I’ve been experimenting with sorting targets by transit time, and am a bit confused by the sort order …
If you select this icon …
the first target at the top of the list transits at SUNRISE.
As you go down the list, transits occur progressively later until you reach just BEFORE midday - which takes you to the RIGHT-hand side of the transit chart - then the next target further down the list is shown as transiting just AFTER midday - which suddenly takes you to the LEFT-hand side of the transit chart.
As you go further down, each transit occurs later and later, moving again from LEFT to RIGHT, until you reach just BEFORE sunrise again.
I think it would be much more intuitive if the first transit in the list occurs just AFTER midday, and the transits are shown in continuous order progressing linearly to just BEFORE the following midday.
That would prevent the transit time suddenly changing from just after midday to just before midday half-way through the list.
If you reverse the sort order, the opposite happens of course.
I was never certain what the sort-order icon meant - I think that it would be more intuitive if the icon changed the direction of the arrow, with an upward-pointing arrow denoting going forward in time, and a downward-pointing arrow going backwards. Or perhaps a clock-face with a curved arrow showing clockwise (forward) or anti-clockwise (back).
The sorting by times starts at your initial observing hour - or astronomical sunset when inside your observing lists. I found this is the most convenient sorting instead of taking the midday as starting point because one is usually focused on their observing window and not the entire day.
For example, if we sorted starting midday and you were interested in objects first transiting during the night, you’d need to go to the middle of the entire list to see what you are looking for.
Regarding the icon, I agree. The entire search and observing lists pages are getting a complete makeover in the upcoming months and I’ll take that into consideration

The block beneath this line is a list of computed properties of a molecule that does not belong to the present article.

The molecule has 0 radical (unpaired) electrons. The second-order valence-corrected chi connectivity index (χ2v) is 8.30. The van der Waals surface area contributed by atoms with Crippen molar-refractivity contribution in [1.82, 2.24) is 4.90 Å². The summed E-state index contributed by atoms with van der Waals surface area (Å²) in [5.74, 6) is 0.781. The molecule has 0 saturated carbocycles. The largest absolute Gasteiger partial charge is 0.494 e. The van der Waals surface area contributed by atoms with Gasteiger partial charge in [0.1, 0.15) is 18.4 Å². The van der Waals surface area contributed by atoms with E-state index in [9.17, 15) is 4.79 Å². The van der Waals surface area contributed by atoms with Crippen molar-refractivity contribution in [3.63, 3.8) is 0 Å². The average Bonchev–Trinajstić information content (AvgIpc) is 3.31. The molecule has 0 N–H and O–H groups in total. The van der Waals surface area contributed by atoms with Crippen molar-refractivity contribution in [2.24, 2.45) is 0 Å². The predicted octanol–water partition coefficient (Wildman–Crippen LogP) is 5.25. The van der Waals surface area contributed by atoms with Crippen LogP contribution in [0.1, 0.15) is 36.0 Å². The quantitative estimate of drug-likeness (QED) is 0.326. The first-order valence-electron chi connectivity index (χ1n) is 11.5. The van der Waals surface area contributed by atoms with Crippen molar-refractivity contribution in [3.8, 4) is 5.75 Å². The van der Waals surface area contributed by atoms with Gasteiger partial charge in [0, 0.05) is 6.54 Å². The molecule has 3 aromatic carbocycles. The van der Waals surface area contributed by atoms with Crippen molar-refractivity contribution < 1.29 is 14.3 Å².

Many thanks for your reply …
What you say makes complete sense, particularly if you plan and observe on the same day.
I usually plan my observing session days or weeks in advance (sometimes months), so I’m usually interested in what happens between Midday and astronomical dark, because my view to the North and East is obscured by buildings, so I usually need to shoot targets that transit just before astronomical dark, and track them to the West.
This means that when I look for targets, I almost always have to go halfway down the list to the point where Telescopius displays them immediately after Midday, which is a bit tedious when you have hundreds of candidates.
Also, if you’re planning targets months in advance (the yearly altitude view is great for this), the ‘visible’ settings aren’t really helpful because times for Astronomical Dark change from day to day.
So, what would be really helpful is perhaps another sorting option - starting at midday.
Glad you agree re the icon - will look forward to the ‘makeover’
If you want to get targets that transit just before astronomical dark and track them to the west, I would suggest you set one or two hours before the astronomical sunset as starting hour in the search parameters, then sort by transit. That way you’ll get objects transiting right before the astronomical sunset first. Would this work for you?
For example, the following screenshot shows targets sorted by transit starting at astronomical sunset (8:25pm / 20:25 hrs):
But if I set the initial hour to 7pm/19 hrs notice how the first objects transit right before the civil sunset:
There’s one caveat to this - this only works in the search page. In Observing lists we don’t have the notion of “observing time window” so they are always sorted starting at the astronomical sunset.
Also, if you plan weeks or months ahead, don’t forget to update the date in the observatory parameters at the top left corner of the screen. This way you’ll see the charts for that specific day instead of having to guesstimate anything.
I hope this helps!
Many thanks for those suggestions - yes, they certainly help